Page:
We're taking action to ensure New Zealanders living with cancer have access to high quality care no matter who they are or where they live.
Being told you or someone you love has cancer is one of the scariest experiences anyone can face. But that’s what happens to 66 New Zealanders, loved by 66 families and communities, every single day.
That’s why we’ve announced the Cancer Action Plan – so everyone battling cancer in New Zealand can get the best possible care, no matter where they live.
We campaigned on improving cancer care and establishing a national cancer agency because after years of underfunding by the previous government our standard of care is variable and we have work to do to ensure better outcomes for Maori and Pacific people.
We know our health system is under serious pressure after years of neglect and underinvestment. For too long in this county issues like mental health, investment in nurse and doctors and funding for cancer treatment were not prioritised.
Our Government is changing that. We’re taking action to ensure Kiwis living with cancer have access to high quality care delivering:
Improving cancer survival rates in New Zealand is a long-term challenge. Cancer is our greatest killer, with about 10,000 deaths each year. That won’t be solved overnight. But this plan will deliver earlier detection, and better treatment. It will save lives.
Questions and answers
How can New Zealanders give their feedback?
From 1 September 2019 to 13 October 2019, the Ministry of Health is seeking feedback from New Zealanders about the cancer action plan. Feedback will inform the final version of the Cancer Action Plan which is due to be released by the end of 2019.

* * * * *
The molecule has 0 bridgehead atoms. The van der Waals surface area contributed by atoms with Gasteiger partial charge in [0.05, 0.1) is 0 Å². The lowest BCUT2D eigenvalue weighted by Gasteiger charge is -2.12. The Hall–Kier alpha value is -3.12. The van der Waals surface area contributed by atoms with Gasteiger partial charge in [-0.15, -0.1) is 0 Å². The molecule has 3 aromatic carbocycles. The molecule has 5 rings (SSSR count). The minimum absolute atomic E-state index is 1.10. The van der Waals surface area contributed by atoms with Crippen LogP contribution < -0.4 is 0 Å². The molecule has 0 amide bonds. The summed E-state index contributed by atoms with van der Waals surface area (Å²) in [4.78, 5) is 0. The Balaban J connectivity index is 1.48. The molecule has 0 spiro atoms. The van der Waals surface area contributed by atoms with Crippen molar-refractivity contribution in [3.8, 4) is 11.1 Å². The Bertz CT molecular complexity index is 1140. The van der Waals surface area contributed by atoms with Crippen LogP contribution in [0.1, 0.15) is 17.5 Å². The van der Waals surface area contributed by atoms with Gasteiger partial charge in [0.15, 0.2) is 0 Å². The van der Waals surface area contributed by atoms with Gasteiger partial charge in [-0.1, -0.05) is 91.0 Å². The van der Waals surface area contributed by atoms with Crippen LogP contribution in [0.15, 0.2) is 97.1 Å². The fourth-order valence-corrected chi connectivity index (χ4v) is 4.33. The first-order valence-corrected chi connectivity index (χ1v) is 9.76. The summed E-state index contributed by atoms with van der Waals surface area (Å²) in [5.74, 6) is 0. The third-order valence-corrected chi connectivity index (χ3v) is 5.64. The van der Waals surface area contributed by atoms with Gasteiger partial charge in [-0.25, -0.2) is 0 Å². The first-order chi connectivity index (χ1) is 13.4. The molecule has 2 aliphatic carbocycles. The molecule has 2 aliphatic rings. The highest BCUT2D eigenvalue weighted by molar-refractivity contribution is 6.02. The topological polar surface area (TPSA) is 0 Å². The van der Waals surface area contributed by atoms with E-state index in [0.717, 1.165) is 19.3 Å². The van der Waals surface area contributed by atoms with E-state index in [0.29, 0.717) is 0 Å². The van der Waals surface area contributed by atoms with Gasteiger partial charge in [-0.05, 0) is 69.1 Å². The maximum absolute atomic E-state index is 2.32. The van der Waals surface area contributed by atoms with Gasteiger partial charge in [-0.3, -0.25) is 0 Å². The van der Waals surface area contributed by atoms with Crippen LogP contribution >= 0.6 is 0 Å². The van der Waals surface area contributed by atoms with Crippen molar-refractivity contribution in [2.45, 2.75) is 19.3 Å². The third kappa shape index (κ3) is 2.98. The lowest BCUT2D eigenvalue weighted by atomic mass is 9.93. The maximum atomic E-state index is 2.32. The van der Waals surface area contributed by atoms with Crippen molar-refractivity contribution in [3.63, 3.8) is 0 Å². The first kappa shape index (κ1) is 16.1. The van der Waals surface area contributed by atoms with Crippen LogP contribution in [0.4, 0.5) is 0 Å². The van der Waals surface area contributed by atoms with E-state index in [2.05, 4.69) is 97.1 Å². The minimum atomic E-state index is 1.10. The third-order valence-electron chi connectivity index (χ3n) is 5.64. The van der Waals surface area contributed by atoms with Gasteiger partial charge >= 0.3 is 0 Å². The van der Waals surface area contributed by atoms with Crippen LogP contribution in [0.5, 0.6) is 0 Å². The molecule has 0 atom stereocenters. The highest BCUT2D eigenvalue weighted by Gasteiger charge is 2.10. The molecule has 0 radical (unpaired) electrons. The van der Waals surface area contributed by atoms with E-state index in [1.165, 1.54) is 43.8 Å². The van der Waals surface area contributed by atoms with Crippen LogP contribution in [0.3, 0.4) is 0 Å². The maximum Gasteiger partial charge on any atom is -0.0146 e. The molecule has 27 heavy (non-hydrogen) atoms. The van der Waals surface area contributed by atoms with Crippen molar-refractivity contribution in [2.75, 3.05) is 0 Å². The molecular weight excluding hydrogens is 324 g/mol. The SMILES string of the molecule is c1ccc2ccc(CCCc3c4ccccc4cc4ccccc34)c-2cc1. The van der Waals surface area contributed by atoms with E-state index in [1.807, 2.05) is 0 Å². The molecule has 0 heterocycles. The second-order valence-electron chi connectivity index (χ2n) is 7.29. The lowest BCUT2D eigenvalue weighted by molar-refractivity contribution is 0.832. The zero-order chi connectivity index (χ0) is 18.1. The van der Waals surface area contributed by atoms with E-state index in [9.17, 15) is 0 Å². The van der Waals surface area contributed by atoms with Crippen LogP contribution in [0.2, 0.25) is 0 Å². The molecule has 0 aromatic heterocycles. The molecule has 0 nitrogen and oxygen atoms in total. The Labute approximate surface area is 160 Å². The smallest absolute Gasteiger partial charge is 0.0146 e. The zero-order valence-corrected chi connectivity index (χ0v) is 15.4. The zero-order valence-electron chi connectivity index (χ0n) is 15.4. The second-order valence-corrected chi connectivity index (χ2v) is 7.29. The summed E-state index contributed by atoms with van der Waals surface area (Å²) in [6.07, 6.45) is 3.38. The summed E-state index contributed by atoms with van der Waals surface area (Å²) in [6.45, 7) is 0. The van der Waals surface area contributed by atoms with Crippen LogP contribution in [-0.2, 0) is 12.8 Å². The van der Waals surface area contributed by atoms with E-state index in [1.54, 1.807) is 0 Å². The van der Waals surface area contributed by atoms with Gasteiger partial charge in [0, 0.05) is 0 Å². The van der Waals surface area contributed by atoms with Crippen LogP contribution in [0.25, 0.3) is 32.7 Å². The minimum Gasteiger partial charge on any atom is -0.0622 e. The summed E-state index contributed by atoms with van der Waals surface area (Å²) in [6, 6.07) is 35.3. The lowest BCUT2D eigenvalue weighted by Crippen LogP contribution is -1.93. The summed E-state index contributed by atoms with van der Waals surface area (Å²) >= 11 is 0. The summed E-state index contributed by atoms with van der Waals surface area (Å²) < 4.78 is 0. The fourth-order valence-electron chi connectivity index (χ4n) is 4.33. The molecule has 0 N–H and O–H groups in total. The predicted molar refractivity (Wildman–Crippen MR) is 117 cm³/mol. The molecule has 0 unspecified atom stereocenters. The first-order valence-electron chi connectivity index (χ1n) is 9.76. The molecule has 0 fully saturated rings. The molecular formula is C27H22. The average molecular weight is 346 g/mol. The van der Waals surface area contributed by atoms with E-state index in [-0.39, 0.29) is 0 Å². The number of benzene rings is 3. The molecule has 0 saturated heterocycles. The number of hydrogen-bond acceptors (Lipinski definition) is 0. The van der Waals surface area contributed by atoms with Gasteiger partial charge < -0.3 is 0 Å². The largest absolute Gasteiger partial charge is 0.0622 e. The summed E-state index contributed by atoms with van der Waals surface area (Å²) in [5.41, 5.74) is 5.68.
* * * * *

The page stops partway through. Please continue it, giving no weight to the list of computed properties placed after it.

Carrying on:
The Cancer Action Plan is available online here.
New Zealanders can have their say on the plan here.
How will this cancer agency help people?
We heard loud and clear from New Zealanders that we needed a central agency. The cancer agency will drive the implementation of the Cancer Action Plan, which focuses on equity and delivering nationally consistent services for all New Zealanders, no matter where they live or who they are.
Who will lead the cancer agency? How was this decision made?
Diana Sarfati, has been appointed as the interim national director of Cancer Control, starting immediately. She has a six-month appointment and will lead the cancer agency.
How does this differ to what National promised?
National’s cancer fund was big on rhetoric and short on detail. We’ve announced a comprehensive approach to cancer control, covering the full spectrum of care, not just drugs. National had nothing to say on prevention, screening, radiation treatment – or on tackling regional variations in the standard of care. We’re also still working on options for early access to medicines.
How will you address workforce issues?
We understand it takes a long time to train cancer specialists and senior nurses. A part of the national director of Cancer Control’s job will be to look at the issues around workforce.
When a DHB is under-performing what can this agency do?
The agency reports directly to the Minister of Health – so there is a direct line of accountability and transparency there for the public. In health there haven’t traditionally been a huge number of levers central government can pull to address poor performance. There are significant steps that can be taken – for example, changes at the Board level, and the Minister has not shied away from taking that kind of action when needed.
How does New Zealand’s performance on cancer care compare with other countries?
We have been at the middle of the pack, but recently, we’ve started to fall behind. That’s why it’s so important that we act now.
Can you give PHARMAC a funding boost solely for cancer drugs?
PHARMAC is an independent agency – that’s really important. What we do know is that PHARMAC has a list of drugs that are ‘next on the list’ – PHARMAC has said it intends to fund new drugs for ovarian cancer, breast cancer and leukaemia. The medicines are Lynparza for ovarian cancer, Faslodex for breast cancer, and Venclexta for chronic lymphatic leukaemia.